Online dating - and offline - can be quite tricky, especially in a new country. But our columnist is not about to lose hope.
Online dating, public domain photo

The dubious delights of online dating in Leipzig


I have lost count of the number of times I have deleted Tinder from my phone. And OKCupid and Zoosk and whatever other online dating platforms. I was so sure last time that this was IT that despite the gentle suggestion of just putting my account on ice, “you know, just in case,” I outright deleted it. It’s a bit like losing a whole lot of weight and wanting to throw out all your fat clothes, only to be advised to keep it. Just in case. Pah! Who do you think you’re talking to? Bluster bluster, etc.

So I had to totally redo my account this time. Annoying. I was gambling on online dating in Germany being very different to what I experienced in Korea. Read: fewer married men. I very strongly suspect that someone is teaching Korean men the phrase “open relationship” without revealing its true meaning. In other words, that your partner should know that she is in an open relationship. But that is a story for another day.

Turns out I was right, at least to some degree. It definitely is different here.

No Korean ever introduced himself to me online with a long paragraph detailing his fantasy of our first meeting.

Photo by Michael Prewett, public domain

I think this local man meant it to be quite shocking and, ahem, titillating. It wasn’t. For one thing, despite my entire profile being in English, his message was all in German. And when I eventually succumbed to my curiosity and plowed through it, sadly very vanilla and mundane. Not even a whip anywhere. No sex toys whatsoever. His fantasy scene took part in my apartment, and from what he described, somewhere in our narrow hallway between the front door and the kitchen. Can’t imagine my poor innocent flatmate’s face. What he thought would shock and (I imagine) excite me, instead made me feel a bit sorry for him. Shame, as we say down in South Africa.

The first Tinder guy I met in Leipzig is a musician. We met in a wonderfully scruffy little bar in Plagwitz, where he had me buy my own beer. Not the best way of convincing a grad student to stay for another. He was nice enough, but disappeared never to be heard from again.

Same thing with number two. We met in a delightful coffee shop in Sudvorstad, had a TWO HOUR long walk after coffee, through Clara Zetkin Park and Palmengarten (this was back in November and bloody freezing). He was nice, warmed up to speaking mostly in English, we laughed, gossiped about people nearby, the works. Said our goodbyes, he sent a message afterwards to say thank you and we should meet again, and whoosh! Gone.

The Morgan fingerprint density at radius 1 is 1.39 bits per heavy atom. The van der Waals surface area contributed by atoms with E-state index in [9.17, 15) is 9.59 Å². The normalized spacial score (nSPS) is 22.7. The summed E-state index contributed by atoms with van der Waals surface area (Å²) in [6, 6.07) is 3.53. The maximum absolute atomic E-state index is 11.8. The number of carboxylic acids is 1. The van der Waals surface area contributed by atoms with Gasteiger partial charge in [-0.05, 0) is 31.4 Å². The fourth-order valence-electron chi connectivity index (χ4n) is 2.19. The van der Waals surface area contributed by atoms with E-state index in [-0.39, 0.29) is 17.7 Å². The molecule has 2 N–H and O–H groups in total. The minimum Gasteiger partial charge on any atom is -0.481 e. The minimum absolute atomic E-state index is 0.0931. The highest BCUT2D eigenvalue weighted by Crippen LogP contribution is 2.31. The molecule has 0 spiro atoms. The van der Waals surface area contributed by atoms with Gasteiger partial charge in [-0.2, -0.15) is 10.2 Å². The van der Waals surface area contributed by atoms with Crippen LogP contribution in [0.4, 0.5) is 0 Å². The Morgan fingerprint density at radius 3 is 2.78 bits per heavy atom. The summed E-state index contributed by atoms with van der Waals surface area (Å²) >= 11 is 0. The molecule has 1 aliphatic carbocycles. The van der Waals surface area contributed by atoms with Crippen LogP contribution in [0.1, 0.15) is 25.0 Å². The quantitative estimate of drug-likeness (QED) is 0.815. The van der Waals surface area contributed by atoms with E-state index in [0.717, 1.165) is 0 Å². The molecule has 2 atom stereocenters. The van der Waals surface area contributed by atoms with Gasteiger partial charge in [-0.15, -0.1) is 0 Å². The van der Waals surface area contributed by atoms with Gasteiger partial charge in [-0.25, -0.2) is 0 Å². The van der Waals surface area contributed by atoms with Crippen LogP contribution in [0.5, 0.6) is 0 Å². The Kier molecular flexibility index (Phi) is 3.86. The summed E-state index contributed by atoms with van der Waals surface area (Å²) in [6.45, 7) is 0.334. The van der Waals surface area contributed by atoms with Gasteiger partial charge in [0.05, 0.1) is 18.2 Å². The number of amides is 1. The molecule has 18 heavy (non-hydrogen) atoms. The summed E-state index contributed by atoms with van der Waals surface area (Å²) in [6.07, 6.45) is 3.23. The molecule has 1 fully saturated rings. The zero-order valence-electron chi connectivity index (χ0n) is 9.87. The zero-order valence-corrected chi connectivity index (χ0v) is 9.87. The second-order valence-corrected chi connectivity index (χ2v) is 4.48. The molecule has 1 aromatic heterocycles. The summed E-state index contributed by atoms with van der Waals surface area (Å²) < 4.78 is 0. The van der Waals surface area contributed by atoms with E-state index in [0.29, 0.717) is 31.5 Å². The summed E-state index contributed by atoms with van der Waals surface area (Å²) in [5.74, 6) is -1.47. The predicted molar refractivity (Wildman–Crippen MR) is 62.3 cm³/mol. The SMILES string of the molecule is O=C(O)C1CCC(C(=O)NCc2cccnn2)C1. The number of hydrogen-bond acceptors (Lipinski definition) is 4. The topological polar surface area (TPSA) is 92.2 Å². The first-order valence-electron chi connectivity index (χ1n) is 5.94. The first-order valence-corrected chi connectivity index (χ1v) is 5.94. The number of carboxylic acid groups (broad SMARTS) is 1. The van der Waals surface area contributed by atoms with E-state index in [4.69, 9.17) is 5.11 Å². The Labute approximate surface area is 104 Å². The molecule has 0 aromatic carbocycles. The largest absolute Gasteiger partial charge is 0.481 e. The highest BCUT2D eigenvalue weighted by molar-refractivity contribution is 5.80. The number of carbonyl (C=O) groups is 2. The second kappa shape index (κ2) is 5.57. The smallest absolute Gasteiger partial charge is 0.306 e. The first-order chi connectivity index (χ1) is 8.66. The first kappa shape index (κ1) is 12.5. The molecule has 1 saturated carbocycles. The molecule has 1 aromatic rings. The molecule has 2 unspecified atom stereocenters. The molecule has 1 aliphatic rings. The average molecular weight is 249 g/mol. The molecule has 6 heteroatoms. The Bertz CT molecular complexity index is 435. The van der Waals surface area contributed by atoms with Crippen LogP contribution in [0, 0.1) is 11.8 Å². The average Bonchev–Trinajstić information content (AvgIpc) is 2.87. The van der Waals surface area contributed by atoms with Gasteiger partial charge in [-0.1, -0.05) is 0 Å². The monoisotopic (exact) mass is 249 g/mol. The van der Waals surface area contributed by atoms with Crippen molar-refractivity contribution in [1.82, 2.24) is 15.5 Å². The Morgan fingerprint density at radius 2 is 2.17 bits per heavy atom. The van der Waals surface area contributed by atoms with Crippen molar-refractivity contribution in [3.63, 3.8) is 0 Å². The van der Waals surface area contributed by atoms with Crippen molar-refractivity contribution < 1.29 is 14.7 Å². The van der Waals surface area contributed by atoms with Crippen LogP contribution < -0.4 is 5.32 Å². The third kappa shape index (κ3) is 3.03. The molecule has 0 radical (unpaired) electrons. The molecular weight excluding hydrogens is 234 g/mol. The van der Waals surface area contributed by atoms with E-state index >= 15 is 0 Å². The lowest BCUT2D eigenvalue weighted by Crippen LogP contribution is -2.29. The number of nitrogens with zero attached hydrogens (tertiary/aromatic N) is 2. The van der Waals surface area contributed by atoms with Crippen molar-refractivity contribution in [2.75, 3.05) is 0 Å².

I’m about to run an online poll to ask my friends why they think men don’t stick around.

After studying psychology for the last ten years, I am none the wiser as to what it is that makes men disappear. It’s none of the obvious stuff. Or maybe none of it is obvious. Anyway, it’s not for lack of the things we usually list as attractive in partners. I think I’m a pretty good catch, actually! Laid back, not needy, independent but not to feline levels. Smart, but not annoyingly so. Attractive, but not obsessive about it. Low maintenance, but not slovenly. Can cook and ride a motorbike and change a car tire and bake some beautiful bread. I like beer and live music and being out in nature, and also wine and chocolate and lounging around in my PJs. So what’s the secret?

For most of my adult life, I would look at the total shits my friends dated and think, nope. I’d see how unhappy people in relationships often were, and be glad I was single. I chose to be single.  I had things to do and places to go and no time to waste. It wasn’t until a few years ago that I realized I was ready to meet someone to build a future and a family with. Someone to plan stuff with that wouldn’t happen for years to come. Someone who would go the distance and make me their priority. However, self-help gurus be damned, it turned out to not be a matter of simply deciding. The manifestation of my manifesting hasn’t quite, you know, manifested.

Photo by Justin Groep, public domain

And still I live in hope.

I still scroll and swipe and message online, and go out for coffee or beer. Sometimes even when I am quite sure it won’t amount to anything more than a few hours of pleasant conversation. I mean, seriously, I only need one, right? One of my absolute favorite Korean groups, Epik High, just released an album with the following lyric: I may not be the one, can you settle for half? I find it so bittersweet.  Ain’t that the truth of dating past your twenties? I may have had my heart broken a time or two, I may have lost my naive belief that there is “good in everybody,” but I know how to love. More so, infinitely more so, than I did before all that life experience came and slapped me upside the head.

A luta continua. Send over all your best eligible males, Leipzigers! I have a good feeling that in this lovely city I might just find my half.

Loudine Heunis is a Masters student at Uni Leipzig who hails from sunny South Africa. She spent the last six years in South Korea, teaching English, and makes a mean kimchi. She worked in various capacities in the South African music industry and smack-bang in front of the stage (but never on it!) is her happy place. She loves traveling, meeting new people, cooking for friends, going to shows of all kinds, photography and art, and is an avid appreciator of the gorgeous canals of Leipzig. She has a baffling number of followers on Instagram who apparently share her love of aforementioned canals, as well as her sometimes dodgy food pics and the many, many pics hashtagged #studylife. She honestly has no clue why they are remotely interested in any of this.

Leipzig city center. Photo: maeshelle west-davies
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